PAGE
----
Thursday, October 13, 2011

My favorite art inventory system

Over the past couple of years I've looked at and played with a lot of computer programs for keeping track of artwork.

Here are past blog posts on the subject:
Art Inventory Systems, here's what I've tried
and then this
Update on Art Inventory Systems

Alyson Stanfield has also written about this riveting subject on her great blog here.

I come to these systems with built-in bias. I prefer a FileMaker based system to an Access based system because I think it's a more powerful and smoother software to use. I'd worked for a nonprofit that used Filemaker and it's what I know. I also prefer a system without goofy graphics. I'm an artist. I care how things look. If I open up software every couple of days I would like it to be clean and simple and not ugly.

But computers evolve and the next direction is to the cloud. That is a system where software doesn't live on your computer but you access it via the internet. I operate on 3 devices: my iMac in my office, a little Macbook Air for travel (and I do move around a lot) and my iPhone. My art files are now in Dropbox so I can get access to them wherever I am. But my current art inventory system is software based, and on my iMac so unfortunately if I'm elsewhere I can't open it up.

This past month I've been trying out a new art inventory system: The Artwork Archive. For full disclosure, the developer contacted me and asked me to try it out. He was kind enough to give me a year for free so that I could really experiment. And because I have lots of opinions about things I sent him suggestions.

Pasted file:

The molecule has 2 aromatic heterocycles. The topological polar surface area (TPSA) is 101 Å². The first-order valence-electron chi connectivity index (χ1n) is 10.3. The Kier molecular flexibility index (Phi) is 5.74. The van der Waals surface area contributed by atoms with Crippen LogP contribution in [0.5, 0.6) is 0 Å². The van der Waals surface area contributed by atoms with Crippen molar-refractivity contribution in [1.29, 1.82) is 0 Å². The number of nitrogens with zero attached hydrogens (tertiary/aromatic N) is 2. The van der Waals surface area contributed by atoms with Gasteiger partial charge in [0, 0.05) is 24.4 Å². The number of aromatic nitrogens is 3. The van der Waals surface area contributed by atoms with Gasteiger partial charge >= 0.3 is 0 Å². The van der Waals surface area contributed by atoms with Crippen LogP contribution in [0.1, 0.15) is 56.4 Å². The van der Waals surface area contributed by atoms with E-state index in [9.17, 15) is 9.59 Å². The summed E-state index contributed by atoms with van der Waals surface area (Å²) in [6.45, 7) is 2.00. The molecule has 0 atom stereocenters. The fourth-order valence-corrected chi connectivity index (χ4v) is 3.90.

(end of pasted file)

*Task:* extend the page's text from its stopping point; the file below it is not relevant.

All the art inventory programs allow you to put images in and add prices and titles and information. I think nearly all track the provenance of the piece. But after that there's some fall-off. I think systems should track what you have in each gallery so you can pull that list up with a click - but not all of them do a good job at that. Most seem to do better at tracking shows that you put together, which is helpful when you do a lot of shows and fairs. Less helpful when your work is primarily in galleries.

Of the software I've seen I prefer eArtist, which I've been using (even though it doesn't have a good gallery inventory system), and GYST, because they seem to work hard at keeping it up to date.

But software is old school and I'm switching to the cloud. Over the next month I'll migrate my inventory to The Artwork Archive.

The Artwork Archive
Here's a snapshot of my experiment with The Artwork Archive. I entered paintings that were going to my last show to see how it worked and if it could export the kinds of lists I want. It did great. Below is an image of my inventory page so you can see how it looks:



It also generates a great consignment report for galleries or shows (a show is called a gallery, FYI, it worked fine.) It's easy to return work that was in the gallery to your inventory. It seems to do a good job at tracking contacts and sales. And a fun feature is 'reports'. Similar to your home financial system, it generates bar charts and pie charts of your inventory, sales, location and value. Cool.

21 comments:

Deborah Paris said...

Cool indeed. As you know, I am so old school I use a lined composition book and a ball point pen to inventory and keep track of everything. Maybe I'll skip right over the software and move directly to that Cloud...l

Indigene said...